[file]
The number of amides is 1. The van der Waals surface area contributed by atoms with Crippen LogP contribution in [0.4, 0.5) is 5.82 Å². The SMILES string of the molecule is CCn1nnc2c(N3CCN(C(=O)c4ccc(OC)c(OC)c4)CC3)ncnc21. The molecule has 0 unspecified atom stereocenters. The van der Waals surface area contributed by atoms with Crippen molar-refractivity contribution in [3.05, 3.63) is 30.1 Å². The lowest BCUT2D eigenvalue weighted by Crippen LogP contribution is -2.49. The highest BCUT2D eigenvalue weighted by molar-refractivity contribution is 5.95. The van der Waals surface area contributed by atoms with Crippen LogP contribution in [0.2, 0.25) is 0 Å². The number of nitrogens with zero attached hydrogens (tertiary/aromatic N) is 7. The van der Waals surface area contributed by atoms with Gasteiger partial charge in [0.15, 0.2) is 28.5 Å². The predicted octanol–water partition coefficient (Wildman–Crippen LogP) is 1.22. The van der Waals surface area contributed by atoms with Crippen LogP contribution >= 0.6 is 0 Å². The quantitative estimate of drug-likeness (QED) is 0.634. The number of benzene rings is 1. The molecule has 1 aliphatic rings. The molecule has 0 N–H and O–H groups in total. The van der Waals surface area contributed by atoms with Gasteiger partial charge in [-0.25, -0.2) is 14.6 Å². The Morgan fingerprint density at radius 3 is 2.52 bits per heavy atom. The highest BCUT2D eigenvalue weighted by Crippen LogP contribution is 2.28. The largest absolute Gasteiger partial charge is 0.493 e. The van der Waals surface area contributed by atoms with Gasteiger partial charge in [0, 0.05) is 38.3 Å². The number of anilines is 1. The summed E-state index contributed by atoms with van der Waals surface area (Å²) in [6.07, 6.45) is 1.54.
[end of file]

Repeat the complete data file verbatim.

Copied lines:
The number of amides is 1. The van der Waals surface area contributed by atoms with Crippen LogP contribution in [0.4, 0.5) is 5.82 Å². The SMILES string of the molecule is CCn1nnc2c(N3CCN(C(=O)c4ccc(OC)c(OC)c4)CC3)ncnc21. The molecule has 0 unspecified atom stereocenters. The van der Waals surface area contributed by atoms with Crippen molar-refractivity contribution in [3.05, 3.63) is 30.1 Å². The lowest BCUT2D eigenvalue weighted by Crippen LogP contribution is -2.49. The highest BCUT2D eigenvalue weighted by molar-refractivity contribution is 5.95. The van der Waals surface area contributed by atoms with Crippen LogP contribution in [0.2, 0.25) is 0 Å². The number of nitrogens with zero attached hydrogens (tertiary/aromatic N) is 7. The van der Waals surface area contributed by atoms with Gasteiger partial charge in [0.15, 0.2) is 28.5 Å². The predicted octanol–water partition coefficient (Wildman–Crippen LogP) is 1.22. The van der Waals surface area contributed by atoms with Crippen LogP contribution >= 0.6 is 0 Å². The quantitative estimate of drug-likeness (QED) is 0.634. The number of benzene rings is 1. The molecule has 1 aliphatic rings. The molecule has 0 N–H and O–H groups in total. The van der Waals surface area contributed by atoms with Gasteiger partial charge in [-0.25, -0.2) is 14.6 Å². The Morgan fingerprint density at radius 3 is 2.52 bits per heavy atom. The highest BCUT2D eigenvalue weighted by Crippen LogP contribution is 2.28. The largest absolute Gasteiger partial charge is 0.493 e. The van der Waals surface area contributed by atoms with Gasteiger partial charge in [0, 0.05) is 38.3 Å². The number of anilines is 1. The summed E-state index contributed by atoms with van der Waals surface area (Å²) in [6.07, 6.45) is 1.54.